A plaque remaining from the Big Apple Night Club at West 135th Street and Seventh Avenue in Harlem.

Above, a 1934 plaque from the Big Apple Night Club at West 135th Street and Seventh Avenue in Harlem. Discarded as trash in 2006. Now a Popeyes fast food restaurant on Google Maps.

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Entry from November 15, 2006
Stable Row

New York has (or had) more than one “stable row.” The “stable row” near the famous Dakota building, on Amsterdam Avenue from 75th to 77th Streets, failed to be landmarked in 2006 and were planned to ben demolished.

There was also a “stable row” on 139-151 East 24th Street in Manhattan, between Lexington and Third Avenues, where the “largest dealer of horses in the world” once operated.

24 May 1987, New York Times, “Streetscapes: The Dakota Stables” by Christopher Gray, pg. R10:
THINGS look peaceful on “stable row,” a collection of a dozen public and private garages, most of them former stables, on Amsterdam Avenue from 75th to 77th Streets.  But to a developer it is really a collection of sites crying out for development: old, low buildings, with no residential tenants, that are not landmarks—and are right in the middle of the fashionable West Side.

The biggest and, perhaps, best building is the old Dakota Garage, on a 12,000 square-foot plot at the southwest corner of Amsterdam Avenue and 77th Street.

The garage --actually built as a stable—went up in two sections from 1891 to 1894. Originally containing 158 stalls and space for over 300 carriages, it was erected by Edmund Coffin, a banker, as a real-estate investment.

12 February 1989, New York Times, “Landmarks Unit Studies Scribner Store’s Interior” by David W. Dunlap, pg. 54:
Other items on the commission’s agenda were three buildings—one still occupied by a 114-year-old saddlery—that recall the days when East 24th Street was “Old Stable Row,” the heart of New York’s horse mart. Designation of these buildings might disrupt building plans by Bernard M. Baruch College.
The buildings from 139 to 151 East 24th Street, between Lexington and Third Avenues, were once used as a stable, auction mart and arena by Fiss, Doer & Carroll, which billed itself as the “largest dealer of horses in the world.”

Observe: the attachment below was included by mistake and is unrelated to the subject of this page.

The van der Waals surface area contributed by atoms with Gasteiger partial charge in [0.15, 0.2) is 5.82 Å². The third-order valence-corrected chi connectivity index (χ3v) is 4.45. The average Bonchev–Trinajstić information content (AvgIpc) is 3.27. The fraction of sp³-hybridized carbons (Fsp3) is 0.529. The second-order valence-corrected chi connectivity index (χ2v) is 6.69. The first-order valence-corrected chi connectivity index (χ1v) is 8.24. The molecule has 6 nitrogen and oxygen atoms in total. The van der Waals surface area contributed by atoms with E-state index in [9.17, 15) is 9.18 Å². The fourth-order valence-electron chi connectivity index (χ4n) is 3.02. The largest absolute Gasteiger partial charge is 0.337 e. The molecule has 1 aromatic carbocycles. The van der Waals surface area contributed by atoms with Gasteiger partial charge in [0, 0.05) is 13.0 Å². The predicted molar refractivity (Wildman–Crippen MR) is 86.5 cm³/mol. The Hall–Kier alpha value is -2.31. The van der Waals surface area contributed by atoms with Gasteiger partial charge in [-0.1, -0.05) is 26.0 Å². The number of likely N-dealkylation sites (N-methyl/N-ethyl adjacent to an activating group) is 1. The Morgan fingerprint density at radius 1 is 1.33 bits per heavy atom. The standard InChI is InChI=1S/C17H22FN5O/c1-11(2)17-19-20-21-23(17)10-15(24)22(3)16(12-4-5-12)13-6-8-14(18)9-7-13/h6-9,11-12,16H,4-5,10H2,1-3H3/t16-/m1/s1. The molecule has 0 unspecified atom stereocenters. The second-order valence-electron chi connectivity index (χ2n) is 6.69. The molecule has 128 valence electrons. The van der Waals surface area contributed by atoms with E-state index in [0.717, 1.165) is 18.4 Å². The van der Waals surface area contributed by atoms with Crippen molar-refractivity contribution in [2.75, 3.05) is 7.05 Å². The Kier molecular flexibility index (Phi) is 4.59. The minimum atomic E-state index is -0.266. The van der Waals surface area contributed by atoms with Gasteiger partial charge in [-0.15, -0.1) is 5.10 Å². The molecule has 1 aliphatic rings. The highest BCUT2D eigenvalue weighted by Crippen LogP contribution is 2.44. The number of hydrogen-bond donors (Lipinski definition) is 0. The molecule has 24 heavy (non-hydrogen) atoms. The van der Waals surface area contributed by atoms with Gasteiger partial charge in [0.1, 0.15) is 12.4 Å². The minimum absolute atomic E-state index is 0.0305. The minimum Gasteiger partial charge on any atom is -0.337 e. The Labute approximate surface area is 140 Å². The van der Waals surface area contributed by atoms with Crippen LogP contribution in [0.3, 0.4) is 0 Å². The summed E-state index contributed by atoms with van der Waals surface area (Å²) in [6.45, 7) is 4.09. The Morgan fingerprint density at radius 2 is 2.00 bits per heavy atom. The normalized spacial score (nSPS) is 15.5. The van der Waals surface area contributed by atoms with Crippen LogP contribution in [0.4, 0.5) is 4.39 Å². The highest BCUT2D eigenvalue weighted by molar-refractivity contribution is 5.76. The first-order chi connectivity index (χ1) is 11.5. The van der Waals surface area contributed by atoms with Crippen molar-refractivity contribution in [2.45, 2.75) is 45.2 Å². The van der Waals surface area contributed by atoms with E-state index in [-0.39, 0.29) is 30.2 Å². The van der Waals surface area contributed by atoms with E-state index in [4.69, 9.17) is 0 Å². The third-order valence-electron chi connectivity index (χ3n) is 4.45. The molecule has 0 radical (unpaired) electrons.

Two buildings are topped by broad steel arches. The smaller, No. 139, is leased by H. Kauffman & Sons Saddlery, which has been in business since 1875 and at that location since 1922.

New York Times
2 Former Stables on the Upper West Side Get Opposite Verdicts on Landmark Status
Published: November 15, 2006
In a case watched closely by New York City builders and preservationists, the Landmarks Preservation Commission voted yesterday not to extend landmark status to a late-19th-century stable building on the Upper West Side from which the architectural detail has been removed. The building is to be demolished for condominiums.

In an 8-to-2 vote that followed contentious debate, the commission acknowledged that the owners of the former Dakota Stable, at Amsterdam Avenue and 77th Street, had obtained the necessary building permits to alter the building. The Related Companies, a large development concern, has a contract to buy the building from an investment group and plans to demolish it by the end of the year.

But several members of the commission said they were angered that the alterations had been made while the building was under consideration as a landmark. They said the case underscored the ability of some builders to remove what is most valued from historic buildings to avoid landmark designations.

Robert B. Tierney, the commission chairman, said the work taking place on the former stable was “very disappointing” and “pre-empts fuller consideration” of preserving it as a landmark. But he said the commission had no legal recourse, and he rejected calls by other members to declare the former stable a landmark even as it is being prepared for demolition. Such a decision, they said, would put other builders in the city on notice not to speed up their construction schedules to sidestep landmarks consideration.

“We need to draw a line in the sand here,” said Christopher Moore, a commission member who said he wanted the landmark designation approved.

The decision about the former stable building, a five-story Romanesque Revival-style structure that for most of its history has been used as a parking garage, came as the commission voted unanimously to extend landmark status to another former stable two blocks away, the New York Cab Company, at 75th Street and Amsterdam Avenue.

Both buildings were constructed in the 1890s as part of “Stable Row” on Amsterdam Avenue, which provided horses and carriages for hire to residents of the brownstones and apartment buildings that were springing up on the Upper West Side.

The Dakota Stable was a candidate for landmark designation in the 1980s, but was rejected because its ground floor had been altered. Bryan Cho, a vice president of the Related Companies, said the past rejection had given the building’s current owners, Sylgar Properties, confidence that the site could be developed.

Mr. Cho said the Related Companies, which has retained the architect Robert A. M. Stern to design a 14-story condominium on the site, would take title from Sylgar and demolish what remains of the former stable before the end of the year.


Posted by Barry Popik
New York CityStreets • (0) Comments • Wednesday, November 15, 2006 • Permalink